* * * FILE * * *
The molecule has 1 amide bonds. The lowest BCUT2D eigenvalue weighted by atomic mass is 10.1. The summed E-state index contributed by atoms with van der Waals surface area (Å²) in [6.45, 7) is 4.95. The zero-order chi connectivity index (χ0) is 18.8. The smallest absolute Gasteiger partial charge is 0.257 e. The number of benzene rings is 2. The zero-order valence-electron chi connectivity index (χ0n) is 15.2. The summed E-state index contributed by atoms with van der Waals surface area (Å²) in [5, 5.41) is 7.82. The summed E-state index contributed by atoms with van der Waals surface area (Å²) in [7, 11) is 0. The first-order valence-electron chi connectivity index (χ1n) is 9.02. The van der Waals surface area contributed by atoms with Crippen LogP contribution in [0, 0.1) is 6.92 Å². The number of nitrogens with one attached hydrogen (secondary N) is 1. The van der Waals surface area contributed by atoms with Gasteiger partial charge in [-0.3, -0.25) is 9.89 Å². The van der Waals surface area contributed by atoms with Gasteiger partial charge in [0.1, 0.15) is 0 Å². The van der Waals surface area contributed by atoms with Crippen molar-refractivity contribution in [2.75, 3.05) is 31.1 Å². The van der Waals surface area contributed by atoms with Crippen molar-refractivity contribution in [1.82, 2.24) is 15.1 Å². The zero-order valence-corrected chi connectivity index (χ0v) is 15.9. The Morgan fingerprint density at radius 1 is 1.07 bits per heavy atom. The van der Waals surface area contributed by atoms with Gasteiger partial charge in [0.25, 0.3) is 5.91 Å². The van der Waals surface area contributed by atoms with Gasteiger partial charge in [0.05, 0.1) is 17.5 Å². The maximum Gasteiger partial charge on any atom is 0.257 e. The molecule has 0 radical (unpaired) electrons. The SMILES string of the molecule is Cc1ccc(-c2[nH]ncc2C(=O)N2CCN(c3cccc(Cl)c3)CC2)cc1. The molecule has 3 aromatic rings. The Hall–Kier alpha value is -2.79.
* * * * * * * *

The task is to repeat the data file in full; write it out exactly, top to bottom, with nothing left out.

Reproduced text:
The molecule has 1 amide bonds. The lowest BCUT2D eigenvalue weighted by atomic mass is 10.1. The summed E-state index contributed by atoms with van der Waals surface area (Å²) in [6.45, 7) is 4.95. The zero-order chi connectivity index (χ0) is 18.8. The smallest absolute Gasteiger partial charge is 0.257 e. The number of benzene rings is 2. The zero-order valence-electron chi connectivity index (χ0n) is 15.2. The summed E-state index contributed by atoms with van der Waals surface area (Å²) in [5, 5.41) is 7.82. The summed E-state index contributed by atoms with van der Waals surface area (Å²) in [7, 11) is 0. The first-order valence-electron chi connectivity index (χ1n) is 9.02. The van der Waals surface area contributed by atoms with Crippen LogP contribution in [0, 0.1) is 6.92 Å². The number of nitrogens with one attached hydrogen (secondary N) is 1. The van der Waals surface area contributed by atoms with Gasteiger partial charge in [-0.3, -0.25) is 9.89 Å². The van der Waals surface area contributed by atoms with Gasteiger partial charge in [0.1, 0.15) is 0 Å². The van der Waals surface area contributed by atoms with Crippen molar-refractivity contribution in [2.75, 3.05) is 31.1 Å². The van der Waals surface area contributed by atoms with Crippen molar-refractivity contribution in [1.82, 2.24) is 15.1 Å². The zero-order valence-corrected chi connectivity index (χ0v) is 15.9. The Morgan fingerprint density at radius 1 is 1.07 bits per heavy atom. The van der Waals surface area contributed by atoms with Gasteiger partial charge in [0.25, 0.3) is 5.91 Å². The van der Waals surface area contributed by atoms with Gasteiger partial charge in [0.05, 0.1) is 17.5 Å². The maximum Gasteiger partial charge on any atom is 0.257 e. The molecule has 0 radical (unpaired) electrons. The SMILES string of the molecule is Cc1ccc(-c2[nH]ncc2C(=O)N2CCN(c3cccc(Cl)c3)CC2)cc1. The molecule has 3 aromatic rings. The Hall–Kier alpha value is -2.79.